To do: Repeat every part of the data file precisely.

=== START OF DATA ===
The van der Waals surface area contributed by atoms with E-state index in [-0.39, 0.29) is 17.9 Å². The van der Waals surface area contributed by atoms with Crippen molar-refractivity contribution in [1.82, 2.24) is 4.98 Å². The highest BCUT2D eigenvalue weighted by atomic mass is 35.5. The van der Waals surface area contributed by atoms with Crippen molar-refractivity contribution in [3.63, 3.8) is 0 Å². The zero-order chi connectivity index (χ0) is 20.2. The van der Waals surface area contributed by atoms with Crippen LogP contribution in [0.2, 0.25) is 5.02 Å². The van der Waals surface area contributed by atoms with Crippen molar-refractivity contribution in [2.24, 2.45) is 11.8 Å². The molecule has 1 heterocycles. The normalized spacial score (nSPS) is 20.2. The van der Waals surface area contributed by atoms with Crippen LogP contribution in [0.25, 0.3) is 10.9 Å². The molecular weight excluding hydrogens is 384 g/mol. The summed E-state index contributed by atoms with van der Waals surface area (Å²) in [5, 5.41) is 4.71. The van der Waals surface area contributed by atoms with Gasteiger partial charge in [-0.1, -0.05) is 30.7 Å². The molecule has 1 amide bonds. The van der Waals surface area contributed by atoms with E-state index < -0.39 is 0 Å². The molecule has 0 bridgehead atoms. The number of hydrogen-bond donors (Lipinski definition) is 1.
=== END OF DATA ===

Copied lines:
The van der Waals surface area contributed by atoms with E-state index in [-0.39, 0.29) is 17.9 Å². The van der Waals surface area contributed by atoms with Crippen molar-refractivity contribution in [1.82, 2.24) is 4.98 Å². The highest BCUT2D eigenvalue weighted by atomic mass is 35.5. The van der Waals surface area contributed by atoms with Crippen molar-refractivity contribution in [3.63, 3.8) is 0 Å². The zero-order chi connectivity index (χ0) is 20.2. The van der Waals surface area contributed by atoms with Crippen LogP contribution in [0.2, 0.25) is 5.02 Å². The van der Waals surface area contributed by atoms with Crippen molar-refractivity contribution in [2.24, 2.45) is 11.8 Å². The molecule has 1 heterocycles. The normalized spacial score (nSPS) is 20.2. The van der Waals surface area contributed by atoms with Crippen LogP contribution in [0.25, 0.3) is 10.9 Å². The molecular weight excluding hydrogens is 384 g/mol. The summed E-state index contributed by atoms with van der Waals surface area (Å²) in [5, 5.41) is 4.71. The van der Waals surface area contributed by atoms with Gasteiger partial charge in [-0.1, -0.05) is 30.7 Å². The molecule has 1 amide bonds. The van der Waals surface area contributed by atoms with E-state index < -0.39 is 0 Å². The molecule has 0 bridgehead atoms. The number of hydrogen-bond donors (Lipinski definition) is 1.